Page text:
Friday, April 3, 2015


There is a current social epidemic in the U.S.. It is called "entitlement".
Now, I am not using that word in the Libertarian Party's, or Republican Party's, connotation. These folks think it unjust for a citizen-taxpayer to expect return on his/her contribution to the public purse. In other words, they feel that government should collect but never pay out to individuals who actually depend on what they have invested in taxes ... just to banks and corporations. Then it's called "economic stimulus" or "economic incentive", not "corporate welfare".
Social entitlement is a different disease. It is the rationalization and justification for exploitation of others in society for personal gain or advancement. This takes many forms, encountered daily by the observant and mindful.
When I drive toward a clearly marked merging of lanes on a highway, I place my turn signal on and slowly merge toward the direction indicated by signs or police ahead. If I am in the lane being merged into, I leave several spaces between my car and the car in front of me. Simple courtesy to those who have to enter my lane. However, the current social entitlement of many drivers leads them to race to the last possible merging point to cut the line of mergers. Or, those in the lane being merged into, snug up to the bumpers of those ahead of them, thereby cutting off mergers from entering their lane.
Supermarket cashier lines provide constant examples of social entitlement. Express lines are dotted with shoppers with overflowing carts. These socially entitled people add insult to injury by ignoring those they are inconveniencing by staring at or yelling into a smart phone, an appliance obviously smarter than its owner. A particular group, composed largely of elderly women, turn the transaction of paying for groceries into performance art. They try to engage the cashier in detailed conversation about every item they have purchased. They take forever to pull those last three exact-change pennies from a gnarled purse. They occasionally shoot a gleeful glance at the growing line of frustration behind them, as they dither with their things before finally leaving.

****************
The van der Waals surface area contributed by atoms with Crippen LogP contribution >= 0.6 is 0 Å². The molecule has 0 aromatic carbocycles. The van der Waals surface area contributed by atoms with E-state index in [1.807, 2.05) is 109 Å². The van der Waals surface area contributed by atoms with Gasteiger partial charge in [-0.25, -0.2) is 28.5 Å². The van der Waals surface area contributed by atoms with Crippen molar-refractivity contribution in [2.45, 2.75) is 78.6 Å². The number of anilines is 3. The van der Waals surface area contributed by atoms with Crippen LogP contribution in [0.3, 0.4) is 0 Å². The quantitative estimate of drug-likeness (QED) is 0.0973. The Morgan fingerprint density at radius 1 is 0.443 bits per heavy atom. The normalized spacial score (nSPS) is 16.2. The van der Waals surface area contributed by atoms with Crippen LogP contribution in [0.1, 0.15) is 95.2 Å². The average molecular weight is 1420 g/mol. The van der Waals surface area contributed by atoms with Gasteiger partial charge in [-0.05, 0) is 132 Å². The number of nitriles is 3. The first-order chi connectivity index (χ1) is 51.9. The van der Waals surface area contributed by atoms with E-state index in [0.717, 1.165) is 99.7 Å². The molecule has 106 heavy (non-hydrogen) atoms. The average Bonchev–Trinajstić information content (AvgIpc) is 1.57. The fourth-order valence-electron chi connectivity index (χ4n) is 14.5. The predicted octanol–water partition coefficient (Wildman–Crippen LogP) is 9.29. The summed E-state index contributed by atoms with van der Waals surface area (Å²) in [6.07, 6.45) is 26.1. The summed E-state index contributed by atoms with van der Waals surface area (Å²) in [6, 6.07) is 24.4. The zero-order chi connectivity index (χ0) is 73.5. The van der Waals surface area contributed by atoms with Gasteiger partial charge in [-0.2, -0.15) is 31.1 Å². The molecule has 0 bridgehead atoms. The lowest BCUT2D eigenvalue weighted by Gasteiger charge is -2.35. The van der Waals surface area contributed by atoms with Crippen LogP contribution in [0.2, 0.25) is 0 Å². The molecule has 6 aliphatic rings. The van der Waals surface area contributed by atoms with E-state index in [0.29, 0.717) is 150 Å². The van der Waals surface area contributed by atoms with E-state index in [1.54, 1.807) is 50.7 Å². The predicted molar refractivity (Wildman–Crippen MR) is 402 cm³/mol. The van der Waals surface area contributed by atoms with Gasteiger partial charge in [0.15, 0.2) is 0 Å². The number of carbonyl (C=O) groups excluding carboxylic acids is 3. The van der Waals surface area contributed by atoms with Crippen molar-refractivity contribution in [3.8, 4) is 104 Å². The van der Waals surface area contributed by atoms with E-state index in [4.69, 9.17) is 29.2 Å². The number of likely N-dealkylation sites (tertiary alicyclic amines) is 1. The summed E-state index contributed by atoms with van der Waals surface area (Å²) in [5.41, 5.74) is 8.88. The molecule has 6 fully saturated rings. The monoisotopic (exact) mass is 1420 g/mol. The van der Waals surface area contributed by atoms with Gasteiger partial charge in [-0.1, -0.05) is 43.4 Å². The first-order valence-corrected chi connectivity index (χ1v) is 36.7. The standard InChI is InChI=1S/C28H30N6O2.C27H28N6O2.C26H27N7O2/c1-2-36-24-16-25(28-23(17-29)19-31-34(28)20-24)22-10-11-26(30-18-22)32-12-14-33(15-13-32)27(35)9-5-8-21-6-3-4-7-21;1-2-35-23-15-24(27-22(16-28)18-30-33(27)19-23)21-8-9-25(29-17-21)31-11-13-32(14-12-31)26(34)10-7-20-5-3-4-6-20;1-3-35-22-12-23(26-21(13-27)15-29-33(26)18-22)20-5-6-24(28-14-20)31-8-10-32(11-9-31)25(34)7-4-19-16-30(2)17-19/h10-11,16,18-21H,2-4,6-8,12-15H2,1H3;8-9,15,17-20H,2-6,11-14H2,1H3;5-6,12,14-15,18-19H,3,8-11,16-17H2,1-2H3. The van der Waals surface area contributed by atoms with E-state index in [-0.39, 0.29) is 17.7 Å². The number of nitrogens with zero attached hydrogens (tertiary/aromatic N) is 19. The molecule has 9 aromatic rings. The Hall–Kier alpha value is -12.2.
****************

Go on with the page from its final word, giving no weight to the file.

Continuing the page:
Eight out of ten people do not say "thanks" when I open a door for them. Men are more likely to say "thanks" than women. Young people with smart phones on the subway rush into seats labelled for disabled people so they can have both hands free for texting.
Young parents allow their small children to run riot in stores without any sense of responsibility for their children's behaviors. Young children, unsupervised in stores, have thrown merchandise at me, grabbed my legs and followed me like ducklings in search of some parental guidance. I have observed the parents of these waifs shopping for clothes or other items in a fog of narcissistic self-absorption. Hilary Clinton's words have morphed into "let the village raise my child".
Underlying this social entitlement is a deep sense that individuals are automatically owed respect, no matter how selfish or antisocial their behaviors. This is, of course, absurd. Perhaps this has grown out of the "respect" excuse of drug-peddling gangsters, portrayed in films and television dramas. The "respect" of hip hop songs. Well, if you have to carry a gun to get respect, you're obviously doing something terribly wrong.
Social contribution used to be the ideal of America's citizens. Today's child-rearing is based on the assumption that an undisciplined child will magically become socially responsible. Today's volunteerism has been corrupted by entrepreneurial non-profits. The famous public-private partnership is just another way of describing nepotism and corruption.
Being born should entitle you to breathe without constantly fearing violence, hunger or the elements. Do you want respect? Act respectfully. Do you want your life to matter? Do something for your fellow human beings that matters. Life isn't really much more complicated than that.

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